Physical Activity Guidelines – Ralph Richards, Clearinghouse, Australian Sports Commission – 1 April 2015

The value of sports volunteering transcends party politics – Join In – 25 March 2015

Play.Sport.Australia. new participation platform – AIS, Australian Sports Commission – 25 March 2015

The Top 20 sports played by Aussies young and old(er) – Roy Morgan Research – March 19 2015

Social Sport – Ralph Richards, Clearinghouse, Australian Sports Commission – 19 March 2015

Yet another reason sport is good for you! – Roy Morgan Research – March 17 2015

What is Sport? – Ralph Richards, Clearinghouse, Australian Sports Commission – 5 March 2015

Women’s Sport – Ralph Richards, Clearinghouse for Sport, Australian Sports Commission – 25 February 2015 by

Working towards equality and eliminating discrimination in sport – Australasian Leisure Management – 4 March 2015

Research reveals the social value of a football club – Australasian Leisure Management – 3 March 2015

How to Coach, According to 5 Great Sports Coaches – Sarah Green, Harvard Business Review – 25 February 2015

What will community sport clubs be like in 20 years? – Australasian Leisure Management – 24 February 2015

Australian youngsters ‘can’t throw, can’t catch’ – Australasian Leisure Management – 2 February 2015

Gold Coast reaps benefits from world’s largest biennial masters games – Australasian Leisure Management – 11 January 2015

New Sporting Schools website launched – Australian Sports Commission – 19 November 2014

The Australian Sports Commission (ASC) launched the new Sporting Schools website today, as part of an initiative to help strengthen the connection between schools and sport so that all Australian children can get active and experience the joy of sport.

$1.6 million Federal Government investment in sporting innovation – Australasian Leisure Management – 19 November 2014

The Australian Institute of Sport’s Competitive Innovation Fund has allocated $1.6 million in funding for 11 different projects which encourage innovation and collaboration in high performance sport.

Strategic alliances in sport tourism: National sport organisations and sport tour operators – Millicent Kennelly, Kristine Toohey – Sport Management Review, Volume 17, Issue 4, November 2014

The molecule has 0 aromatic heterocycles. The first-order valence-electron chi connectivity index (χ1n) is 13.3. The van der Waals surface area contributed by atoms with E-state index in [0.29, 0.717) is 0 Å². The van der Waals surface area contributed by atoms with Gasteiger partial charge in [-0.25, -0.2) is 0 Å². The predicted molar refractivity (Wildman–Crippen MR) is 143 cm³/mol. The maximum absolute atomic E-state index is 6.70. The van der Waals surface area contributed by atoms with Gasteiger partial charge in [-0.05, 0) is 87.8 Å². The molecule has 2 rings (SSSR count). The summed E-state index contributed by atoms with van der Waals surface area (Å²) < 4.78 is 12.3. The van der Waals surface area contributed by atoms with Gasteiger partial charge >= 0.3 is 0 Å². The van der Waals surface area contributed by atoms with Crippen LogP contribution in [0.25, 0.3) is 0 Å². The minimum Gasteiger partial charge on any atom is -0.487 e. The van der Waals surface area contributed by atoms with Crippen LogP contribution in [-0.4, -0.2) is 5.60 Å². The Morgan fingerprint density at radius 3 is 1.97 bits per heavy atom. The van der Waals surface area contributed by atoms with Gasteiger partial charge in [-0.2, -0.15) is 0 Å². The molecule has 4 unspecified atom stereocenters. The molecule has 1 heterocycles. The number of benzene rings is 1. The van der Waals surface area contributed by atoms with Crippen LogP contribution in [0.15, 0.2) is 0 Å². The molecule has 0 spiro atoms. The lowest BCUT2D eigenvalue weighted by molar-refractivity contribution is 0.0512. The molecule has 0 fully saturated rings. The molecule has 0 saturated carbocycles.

This qualitative case study provides a sport-oriented perspective of sport tourism. It examines a strategic alliance between an Australian national sport organisation (NSO), the Australian Rugby Union (ARU), and a sport tour operator (STO), FanFirm.

Australian sports injury 2011-12 – Australian Institute of Health Welfare – report released in November 2014.

Junior Sport Framework – Clearinghouse for Sport – 12 November 2014

Sport participation during childhood offers many immediate and long-term benefits, including: the formation of positive physical activity behaviours; development of life-skills; progress toward physical literacy; better cognitive and social functioning. Policies and strategies that promote enjoyable and challenging junior sport experiences will encourage greater participation as well as target personal and social development outcomes.

School Sport – Clearinghouse for Sport – 30 September 2014

The benefits of participation in school sport in terms of physical fitness, health benefits, cognitive development, personal wellbeing and social integration are extensively reported. Because school sport is so closely linked with physical education (PE) and other in-school physical activity opportunities, the observed benefits are often attributed to several sources. The collective contribution of school sport and PE to a child’s daily physical activity may be substantial.

Footy brawls put focus on security and alcohol management at community sports grounds – Australasian Leisure Management – 16 September 2014

Weekend brawls at local Australian football and rugby league grand finals in Queensland and Western Australia would appear to highlight a need for enhanced security and alcohol management at community sports grounds when emotions run high during local footy finals.

Cricket attracts more than a million participants – Australasian Leisure Management – 16 September 2014

With the growing range of programs and opportunities to make the game accessible to players of all ages, genders and cultural backgrounds, cricket has established itself as Australia’s number one participation sport.

Global index shows slight rise in women in sport leadership roles – Australasian Leisure Management – 15 September 2014

The latest update to the Sydney Scoreboard, a global index for women in sport leadership, shows a slight increase in the 2014 proportion of women representation in sport’s leadership positions compared to 2010.

More people joining triathalon groups in Australia – Australasian Leisure Management – 13 September 2014